The Wendelstein 7-X stellarator at Greifswald
Photo: IPP, Volker Steger
Fusion systems of the stellarator type promise high-performance plasmas in continuous operation. Accordingly, heat and particles from the hot plasma permanently stress the vessel walls. It is the task of the so-called divertor - a system of specially equipped baffle plates to which the particles from the edge of the plasma are magnetically directed - to regulate the interaction between plasma and wall. The structure of the magnetic field and the choice of material for the plates determine how well the divertor can perform this task and how well the plasma can be thermally insulated. The divertor design for new stellarators is therefore highly demanding in terms of both plasma physics and technology and requires extensive experimental and theoretical investigations.
For this purpose, IPP in Greifswald and the University of Wisconsin-Madison have now founded the Helmholtz International Lab for Optimized Advanced Divertors in Stellarators (HILOADS). HILOADS offers the framework to intensify the successful cooperation of the University of Wisconsin in Madison as central institution with IPP in Greifswald, Forschungszentrum Jülich and further US-American universities. The scientists involved will optimise and coordinate divertor designs, materials and plasma confinement.
The Helical Symmetric Experiment (HSX) at Madison, US.
Photo: University of Wisconsin-Madison
For the experiments required for this, both Wendelstein 7-X in Greifswald, the world's largest stellarator, and the much smaller but very flexible HSX (Helical Symmetric Experiment) in Madison are available. The two devices differ not only in size, but also in their completely different concepts for the divertor and for optimising plasma confinement. In addition, there is the small CTH (Compact Toroidal Hybrid) device in Auburn. In addition to these three stellarators, two linear plasma systems will be used for investigations on materials and wall conditioning as well as for the development of measuring instruments: PSI-2 in Jülich and MARIA in Madison. Equipped in this way, HILOADS will promote the development of the next generation of optimised stellarators and, in particular, support the development of a concept for a new medium-sized stellarator experiment in Madison.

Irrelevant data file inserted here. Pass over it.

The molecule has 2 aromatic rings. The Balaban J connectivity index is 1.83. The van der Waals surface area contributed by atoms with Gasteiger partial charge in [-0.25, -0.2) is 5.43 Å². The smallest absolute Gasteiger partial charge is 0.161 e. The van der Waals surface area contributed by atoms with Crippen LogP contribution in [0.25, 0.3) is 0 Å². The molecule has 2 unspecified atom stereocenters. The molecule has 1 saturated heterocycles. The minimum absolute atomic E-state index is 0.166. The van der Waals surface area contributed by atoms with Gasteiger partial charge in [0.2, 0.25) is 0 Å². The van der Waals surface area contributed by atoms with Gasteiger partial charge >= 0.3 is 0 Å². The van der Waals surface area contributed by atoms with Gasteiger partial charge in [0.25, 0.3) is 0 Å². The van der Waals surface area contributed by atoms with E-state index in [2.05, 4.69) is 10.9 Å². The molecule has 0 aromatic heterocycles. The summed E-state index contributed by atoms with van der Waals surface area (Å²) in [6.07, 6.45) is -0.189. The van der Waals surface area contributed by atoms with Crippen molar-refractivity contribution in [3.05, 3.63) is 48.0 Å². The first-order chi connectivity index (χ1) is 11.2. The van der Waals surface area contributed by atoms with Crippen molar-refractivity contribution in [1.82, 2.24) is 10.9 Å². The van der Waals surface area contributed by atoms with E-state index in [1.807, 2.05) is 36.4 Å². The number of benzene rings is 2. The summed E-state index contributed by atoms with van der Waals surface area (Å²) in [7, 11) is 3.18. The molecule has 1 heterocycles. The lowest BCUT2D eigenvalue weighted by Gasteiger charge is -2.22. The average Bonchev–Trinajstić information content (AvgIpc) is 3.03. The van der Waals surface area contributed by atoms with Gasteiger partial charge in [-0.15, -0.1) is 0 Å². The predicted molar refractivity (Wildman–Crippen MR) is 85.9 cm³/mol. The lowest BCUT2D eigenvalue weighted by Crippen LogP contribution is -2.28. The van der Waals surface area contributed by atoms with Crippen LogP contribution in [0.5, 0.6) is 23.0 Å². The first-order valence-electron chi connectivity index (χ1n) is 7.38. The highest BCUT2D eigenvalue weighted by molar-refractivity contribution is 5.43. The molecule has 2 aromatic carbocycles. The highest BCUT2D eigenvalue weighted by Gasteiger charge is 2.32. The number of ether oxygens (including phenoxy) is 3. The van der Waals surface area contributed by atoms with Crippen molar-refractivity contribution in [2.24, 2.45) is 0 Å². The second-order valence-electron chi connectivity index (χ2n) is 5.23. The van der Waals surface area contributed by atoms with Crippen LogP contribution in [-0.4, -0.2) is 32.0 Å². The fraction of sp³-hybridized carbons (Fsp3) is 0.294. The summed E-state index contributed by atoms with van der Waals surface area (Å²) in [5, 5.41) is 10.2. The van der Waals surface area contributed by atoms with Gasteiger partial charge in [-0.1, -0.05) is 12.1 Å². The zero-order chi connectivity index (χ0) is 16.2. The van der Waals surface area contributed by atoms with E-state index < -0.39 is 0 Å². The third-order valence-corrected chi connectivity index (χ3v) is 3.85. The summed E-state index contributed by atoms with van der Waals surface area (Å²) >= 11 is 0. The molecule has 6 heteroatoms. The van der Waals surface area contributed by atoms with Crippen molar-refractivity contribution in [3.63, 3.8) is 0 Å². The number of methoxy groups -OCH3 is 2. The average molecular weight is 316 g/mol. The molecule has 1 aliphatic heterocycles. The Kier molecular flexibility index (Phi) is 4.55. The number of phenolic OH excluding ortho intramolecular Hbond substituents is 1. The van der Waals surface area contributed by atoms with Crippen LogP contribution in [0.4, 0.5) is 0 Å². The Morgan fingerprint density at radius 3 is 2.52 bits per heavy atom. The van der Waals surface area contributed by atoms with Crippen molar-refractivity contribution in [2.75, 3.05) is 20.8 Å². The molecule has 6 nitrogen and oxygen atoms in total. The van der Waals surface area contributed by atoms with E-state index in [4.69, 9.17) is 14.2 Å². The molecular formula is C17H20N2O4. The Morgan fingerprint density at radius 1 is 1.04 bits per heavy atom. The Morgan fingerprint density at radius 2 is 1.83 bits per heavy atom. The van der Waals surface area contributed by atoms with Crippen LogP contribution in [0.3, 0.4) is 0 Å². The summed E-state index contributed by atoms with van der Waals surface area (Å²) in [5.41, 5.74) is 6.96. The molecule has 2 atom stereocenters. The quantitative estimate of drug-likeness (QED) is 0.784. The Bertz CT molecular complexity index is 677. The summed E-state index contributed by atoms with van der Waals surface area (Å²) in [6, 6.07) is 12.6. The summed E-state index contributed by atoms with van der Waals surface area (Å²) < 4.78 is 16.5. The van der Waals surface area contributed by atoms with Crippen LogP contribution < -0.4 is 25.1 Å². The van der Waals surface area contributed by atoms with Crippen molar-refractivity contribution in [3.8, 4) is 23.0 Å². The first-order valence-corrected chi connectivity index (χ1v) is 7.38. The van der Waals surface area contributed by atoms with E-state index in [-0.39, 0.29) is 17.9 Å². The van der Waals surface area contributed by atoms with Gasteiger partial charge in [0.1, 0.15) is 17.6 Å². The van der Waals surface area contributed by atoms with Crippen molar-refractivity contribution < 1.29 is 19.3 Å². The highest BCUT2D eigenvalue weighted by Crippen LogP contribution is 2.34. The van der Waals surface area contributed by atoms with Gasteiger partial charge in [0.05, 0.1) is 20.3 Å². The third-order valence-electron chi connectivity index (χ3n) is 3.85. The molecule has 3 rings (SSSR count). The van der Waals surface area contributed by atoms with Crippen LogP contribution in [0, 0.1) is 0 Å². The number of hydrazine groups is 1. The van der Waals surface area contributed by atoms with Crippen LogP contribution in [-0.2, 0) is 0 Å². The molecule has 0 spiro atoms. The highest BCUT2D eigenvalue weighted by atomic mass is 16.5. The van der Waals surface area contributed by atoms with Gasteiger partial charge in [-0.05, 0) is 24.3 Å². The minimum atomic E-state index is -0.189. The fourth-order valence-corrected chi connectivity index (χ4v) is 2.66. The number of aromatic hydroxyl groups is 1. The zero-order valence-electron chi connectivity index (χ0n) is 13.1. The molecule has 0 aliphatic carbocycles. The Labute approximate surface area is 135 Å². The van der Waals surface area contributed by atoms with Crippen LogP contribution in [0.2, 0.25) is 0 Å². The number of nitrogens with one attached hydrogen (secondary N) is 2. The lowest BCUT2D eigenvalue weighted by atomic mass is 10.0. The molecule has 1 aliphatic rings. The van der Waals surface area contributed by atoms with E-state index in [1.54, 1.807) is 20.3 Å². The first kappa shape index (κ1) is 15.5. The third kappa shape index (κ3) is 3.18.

With the funding programme of 'Helmholtz International Labs', the Helmholtz Association, to which the IPP is affiliated as an associated institute, aims to expand international cooperation with excellent research institutions and create visible research activities of the Association at locations abroad. The Helmholtz Association will provide 24 percent of the 6.125 million euros estimated for HILOADS over the next five years. The universities in Madison and Auburn will contribute 35 and 15 percent, respectively, IPP and Forschungszentrum Jülich 18 and 8 percent, respectively. HILOADS is scheduled to start in spring 2020.
The aim of fusion research is to develop an environmentally sound and climate-friendly power plant. Similar to the sun, it will generate energy from the fusion of atomic nuclei. Because the fusion fire only ignites at temperatures above 100 million degrees, the fuel - a low-density hydrogen plasma - must not come into contact with the cold vessel walls. Confined by magnetic fields, it floats almost contact-free inside a vacuum chamber. The Wendelstein 7-X stellarator in Greifswald is intended to investigate the suitability of this type of device for a power plant.